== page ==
Extensive studies have been conducted on teen anxiety and they reveal that if children experienced a lot of family stress during their infancy, it may cause anxiety issues when they grow up to be teenagers. There may be differences in their brain functions also. A particular study conducted at the University of Wisconsin-Madison has come out with concrete evidence that describes the pathway through which stress during infancy contributes to changes in brain functions.
Links Between Stressful Environments During Infancy And Teen Anxiety
Small children who live in families in which a stressful environment constantly prevails may have high Cortisol levels as early as in their pre-schooling age. Cortisol is otherwise known as the stress hormone. Further, in teens with higher levels of Cortisol and more particularly in teenage girls, communication and connectivity between the neural pathways of the brain that are related to regulation of emotions will be less. Researches have also confirmed that high levels of Cortisol and changes in the brain activities may contribute to teen anxiety when these young girls attain the age of 18. But, none of these patterns are seen in young men.
Research Findings May Help Timely Interventions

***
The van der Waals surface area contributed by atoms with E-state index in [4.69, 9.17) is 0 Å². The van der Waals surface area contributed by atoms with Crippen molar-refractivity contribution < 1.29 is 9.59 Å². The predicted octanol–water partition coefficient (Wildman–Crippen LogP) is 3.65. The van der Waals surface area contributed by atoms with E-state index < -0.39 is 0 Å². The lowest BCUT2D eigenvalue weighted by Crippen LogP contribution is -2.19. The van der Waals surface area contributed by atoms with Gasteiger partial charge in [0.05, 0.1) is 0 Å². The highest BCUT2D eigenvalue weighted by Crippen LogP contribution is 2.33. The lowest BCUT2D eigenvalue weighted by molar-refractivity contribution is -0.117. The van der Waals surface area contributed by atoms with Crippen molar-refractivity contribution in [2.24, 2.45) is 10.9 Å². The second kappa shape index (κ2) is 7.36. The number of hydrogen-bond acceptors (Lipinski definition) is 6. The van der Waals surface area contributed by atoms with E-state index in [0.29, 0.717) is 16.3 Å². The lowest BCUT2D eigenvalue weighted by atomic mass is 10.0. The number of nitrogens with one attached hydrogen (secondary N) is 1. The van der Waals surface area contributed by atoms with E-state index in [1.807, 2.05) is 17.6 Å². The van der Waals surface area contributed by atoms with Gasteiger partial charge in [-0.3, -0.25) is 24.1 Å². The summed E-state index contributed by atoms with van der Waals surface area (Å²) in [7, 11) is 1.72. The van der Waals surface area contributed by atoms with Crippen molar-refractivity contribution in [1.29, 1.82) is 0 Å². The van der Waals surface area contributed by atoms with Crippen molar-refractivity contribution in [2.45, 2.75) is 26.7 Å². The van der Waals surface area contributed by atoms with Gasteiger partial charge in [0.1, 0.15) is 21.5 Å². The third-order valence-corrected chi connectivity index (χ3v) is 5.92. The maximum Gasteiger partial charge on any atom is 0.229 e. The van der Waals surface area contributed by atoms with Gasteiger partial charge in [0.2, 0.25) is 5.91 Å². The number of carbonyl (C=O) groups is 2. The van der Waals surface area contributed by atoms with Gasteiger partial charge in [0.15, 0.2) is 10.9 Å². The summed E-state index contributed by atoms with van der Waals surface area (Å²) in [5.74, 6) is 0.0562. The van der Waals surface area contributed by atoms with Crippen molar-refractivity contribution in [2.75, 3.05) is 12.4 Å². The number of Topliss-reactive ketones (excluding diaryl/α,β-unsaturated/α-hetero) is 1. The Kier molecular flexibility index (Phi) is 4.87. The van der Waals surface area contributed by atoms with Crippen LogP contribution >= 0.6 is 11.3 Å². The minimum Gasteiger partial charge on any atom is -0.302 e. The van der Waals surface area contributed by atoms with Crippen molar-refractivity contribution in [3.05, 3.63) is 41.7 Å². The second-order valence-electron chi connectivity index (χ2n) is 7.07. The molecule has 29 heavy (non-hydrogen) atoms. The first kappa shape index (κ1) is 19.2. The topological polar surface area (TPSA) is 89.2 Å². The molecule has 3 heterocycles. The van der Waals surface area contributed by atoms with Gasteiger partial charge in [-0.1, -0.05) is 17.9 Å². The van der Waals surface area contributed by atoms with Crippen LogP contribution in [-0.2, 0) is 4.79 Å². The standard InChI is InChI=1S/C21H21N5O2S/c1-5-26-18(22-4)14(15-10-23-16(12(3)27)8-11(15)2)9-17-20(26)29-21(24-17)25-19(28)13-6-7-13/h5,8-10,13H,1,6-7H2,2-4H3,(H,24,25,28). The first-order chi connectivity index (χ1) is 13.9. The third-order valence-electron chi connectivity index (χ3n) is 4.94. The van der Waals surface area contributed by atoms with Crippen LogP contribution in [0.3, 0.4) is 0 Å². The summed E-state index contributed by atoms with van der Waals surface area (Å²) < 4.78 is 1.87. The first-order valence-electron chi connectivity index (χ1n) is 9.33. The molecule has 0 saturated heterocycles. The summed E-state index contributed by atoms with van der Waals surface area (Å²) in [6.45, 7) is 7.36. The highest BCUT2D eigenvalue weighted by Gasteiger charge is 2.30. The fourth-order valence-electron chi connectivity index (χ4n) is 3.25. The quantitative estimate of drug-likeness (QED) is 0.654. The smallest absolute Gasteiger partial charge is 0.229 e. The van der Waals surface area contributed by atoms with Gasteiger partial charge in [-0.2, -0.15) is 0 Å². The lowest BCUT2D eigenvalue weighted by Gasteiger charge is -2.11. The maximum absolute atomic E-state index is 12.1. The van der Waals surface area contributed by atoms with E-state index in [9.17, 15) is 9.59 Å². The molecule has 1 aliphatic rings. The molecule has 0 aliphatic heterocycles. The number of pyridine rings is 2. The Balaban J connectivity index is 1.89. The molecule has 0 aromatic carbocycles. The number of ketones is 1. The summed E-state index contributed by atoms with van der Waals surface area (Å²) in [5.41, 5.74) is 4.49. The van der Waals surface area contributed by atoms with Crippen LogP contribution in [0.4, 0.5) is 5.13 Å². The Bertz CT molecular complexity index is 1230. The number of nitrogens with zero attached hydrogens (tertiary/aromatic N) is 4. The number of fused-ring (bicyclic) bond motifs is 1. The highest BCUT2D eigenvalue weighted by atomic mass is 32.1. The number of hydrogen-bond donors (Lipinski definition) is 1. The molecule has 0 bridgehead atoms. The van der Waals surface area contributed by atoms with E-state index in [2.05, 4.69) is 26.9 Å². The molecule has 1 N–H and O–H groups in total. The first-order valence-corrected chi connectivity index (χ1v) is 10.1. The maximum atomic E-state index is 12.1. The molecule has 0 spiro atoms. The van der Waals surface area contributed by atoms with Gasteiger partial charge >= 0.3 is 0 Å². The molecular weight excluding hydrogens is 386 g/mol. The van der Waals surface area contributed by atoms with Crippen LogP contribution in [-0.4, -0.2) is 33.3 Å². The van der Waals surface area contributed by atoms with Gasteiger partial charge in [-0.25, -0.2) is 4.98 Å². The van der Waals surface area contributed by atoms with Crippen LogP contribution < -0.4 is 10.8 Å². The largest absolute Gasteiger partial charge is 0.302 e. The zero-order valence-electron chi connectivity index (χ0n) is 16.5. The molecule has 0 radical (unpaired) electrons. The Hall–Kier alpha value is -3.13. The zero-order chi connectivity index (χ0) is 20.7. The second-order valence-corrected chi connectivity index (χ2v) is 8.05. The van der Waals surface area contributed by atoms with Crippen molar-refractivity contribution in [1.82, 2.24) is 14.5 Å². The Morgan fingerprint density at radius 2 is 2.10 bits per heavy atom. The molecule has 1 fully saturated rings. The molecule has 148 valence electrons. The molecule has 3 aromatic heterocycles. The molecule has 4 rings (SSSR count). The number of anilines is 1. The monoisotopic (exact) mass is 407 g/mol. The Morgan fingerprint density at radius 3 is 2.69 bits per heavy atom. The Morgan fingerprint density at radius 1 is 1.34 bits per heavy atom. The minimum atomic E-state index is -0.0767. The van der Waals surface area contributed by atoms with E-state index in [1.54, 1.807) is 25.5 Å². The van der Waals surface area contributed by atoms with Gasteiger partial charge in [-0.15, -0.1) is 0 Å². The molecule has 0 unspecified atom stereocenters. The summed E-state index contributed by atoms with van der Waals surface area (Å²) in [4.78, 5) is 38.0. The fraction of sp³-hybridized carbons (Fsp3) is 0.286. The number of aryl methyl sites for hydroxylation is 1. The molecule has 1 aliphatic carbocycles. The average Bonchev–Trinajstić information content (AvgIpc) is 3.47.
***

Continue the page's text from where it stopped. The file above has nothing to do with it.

Researchers have conducted new systems of brain scanning for looking at the brain-connections when the brain is in a state of rest. These scans and further studies have helped these researchers to find out that in teenage girls, the mothers of whom experienced extreme family stress when these girls were small babies, there is reduced connectivity between different brain areas and more particularly, between the amygdala, that is the brain’s threat center and ventromedial prefrontal cortex, that is the part of the human brain that regulates emotions. Researchers are of the same belief that these findings will help them identify ways for intervening even when these teens are quite young.
Findings Of The Recent Researches
All the recent researches have confirmed that mothers of girls in whom there are weak connections in the brain had lived in stressful environments when the girls were small babies. The environments might have consisted of depression symptoms, the general frustration they were having as parents, marital conflicts, financial stress and so on. When the girls reached their pre-schooling age, they had high levels of the stress hormone, Cortisol. The saliva of these girls was tested for proving this.
Stressful Childhood, One Of The Main Reasons For Teen Anxiety
These teenage girls were asked about their anxiety and stress also. When these girls spoke out, they confirmed that they had stressful childhood. This is what has contributed to the shooting up of the Cortisol levels. Such levels of this hormone have resulted in changes in their brain development and have weakened the links between the brain areas such as amygdala and the prefrontal cortex. These differences between teenage boys and girls are quite pronounced, researchers point out.
These findings may help experts to devise preventive strategies so that these children can be helped by teaching them how they can live well with resilience and combat their teen anxiety effectively.